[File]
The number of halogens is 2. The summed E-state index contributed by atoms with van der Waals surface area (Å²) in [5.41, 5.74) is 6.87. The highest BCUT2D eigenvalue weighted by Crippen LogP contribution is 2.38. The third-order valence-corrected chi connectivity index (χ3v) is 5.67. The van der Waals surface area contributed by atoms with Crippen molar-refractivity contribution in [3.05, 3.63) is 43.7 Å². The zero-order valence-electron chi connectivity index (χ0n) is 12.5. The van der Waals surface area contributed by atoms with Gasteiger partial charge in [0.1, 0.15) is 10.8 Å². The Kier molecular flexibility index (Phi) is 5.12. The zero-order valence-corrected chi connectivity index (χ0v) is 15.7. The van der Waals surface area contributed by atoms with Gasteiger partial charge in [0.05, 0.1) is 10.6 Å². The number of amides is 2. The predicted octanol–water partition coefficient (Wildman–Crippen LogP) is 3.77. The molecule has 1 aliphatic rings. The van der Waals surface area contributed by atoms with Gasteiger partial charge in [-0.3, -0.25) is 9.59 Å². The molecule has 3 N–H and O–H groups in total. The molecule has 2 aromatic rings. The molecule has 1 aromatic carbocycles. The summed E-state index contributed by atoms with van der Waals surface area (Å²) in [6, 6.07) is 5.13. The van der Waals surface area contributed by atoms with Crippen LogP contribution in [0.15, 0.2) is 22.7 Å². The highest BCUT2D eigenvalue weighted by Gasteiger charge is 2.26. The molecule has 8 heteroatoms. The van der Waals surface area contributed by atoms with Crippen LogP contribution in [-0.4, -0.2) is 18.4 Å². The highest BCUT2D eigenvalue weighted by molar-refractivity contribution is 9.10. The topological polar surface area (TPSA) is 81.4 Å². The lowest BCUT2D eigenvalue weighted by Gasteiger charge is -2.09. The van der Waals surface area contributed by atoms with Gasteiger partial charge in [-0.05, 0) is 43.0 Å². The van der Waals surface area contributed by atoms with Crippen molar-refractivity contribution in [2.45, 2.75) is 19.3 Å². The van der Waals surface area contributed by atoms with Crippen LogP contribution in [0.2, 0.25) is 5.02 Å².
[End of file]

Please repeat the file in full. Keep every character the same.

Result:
The number of halogens is 2. The summed E-state index contributed by atoms with van der Waals surface area (Å²) in [5.41, 5.74) is 6.87. The highest BCUT2D eigenvalue weighted by Crippen LogP contribution is 2.38. The third-order valence-corrected chi connectivity index (χ3v) is 5.67. The van der Waals surface area contributed by atoms with Crippen molar-refractivity contribution in [3.05, 3.63) is 43.7 Å². The zero-order valence-electron chi connectivity index (χ0n) is 12.5. The van der Waals surface area contributed by atoms with Gasteiger partial charge in [0.1, 0.15) is 10.8 Å². The Kier molecular flexibility index (Phi) is 5.12. The zero-order valence-corrected chi connectivity index (χ0v) is 15.7. The van der Waals surface area contributed by atoms with Gasteiger partial charge in [0.05, 0.1) is 10.6 Å². The number of amides is 2. The predicted octanol–water partition coefficient (Wildman–Crippen LogP) is 3.77. The molecule has 1 aliphatic rings. The van der Waals surface area contributed by atoms with Gasteiger partial charge in [-0.3, -0.25) is 9.59 Å². The molecule has 3 N–H and O–H groups in total. The molecule has 2 aromatic rings. The molecule has 1 aromatic carbocycles. The summed E-state index contributed by atoms with van der Waals surface area (Å²) in [6, 6.07) is 5.13. The van der Waals surface area contributed by atoms with Crippen LogP contribution in [0.15, 0.2) is 22.7 Å². The highest BCUT2D eigenvalue weighted by Gasteiger charge is 2.26. The molecule has 8 heteroatoms. The van der Waals surface area contributed by atoms with Crippen LogP contribution in [-0.4, -0.2) is 18.4 Å². The highest BCUT2D eigenvalue weighted by molar-refractivity contribution is 9.10. The topological polar surface area (TPSA) is 81.4 Å². The lowest BCUT2D eigenvalue weighted by Gasteiger charge is -2.09. The van der Waals surface area contributed by atoms with Gasteiger partial charge in [-0.05, 0) is 43.0 Å². The van der Waals surface area contributed by atoms with Crippen molar-refractivity contribution in [2.45, 2.75) is 19.3 Å². The van der Waals surface area contributed by atoms with Crippen LogP contribution in [0.2, 0.25) is 5.02 Å².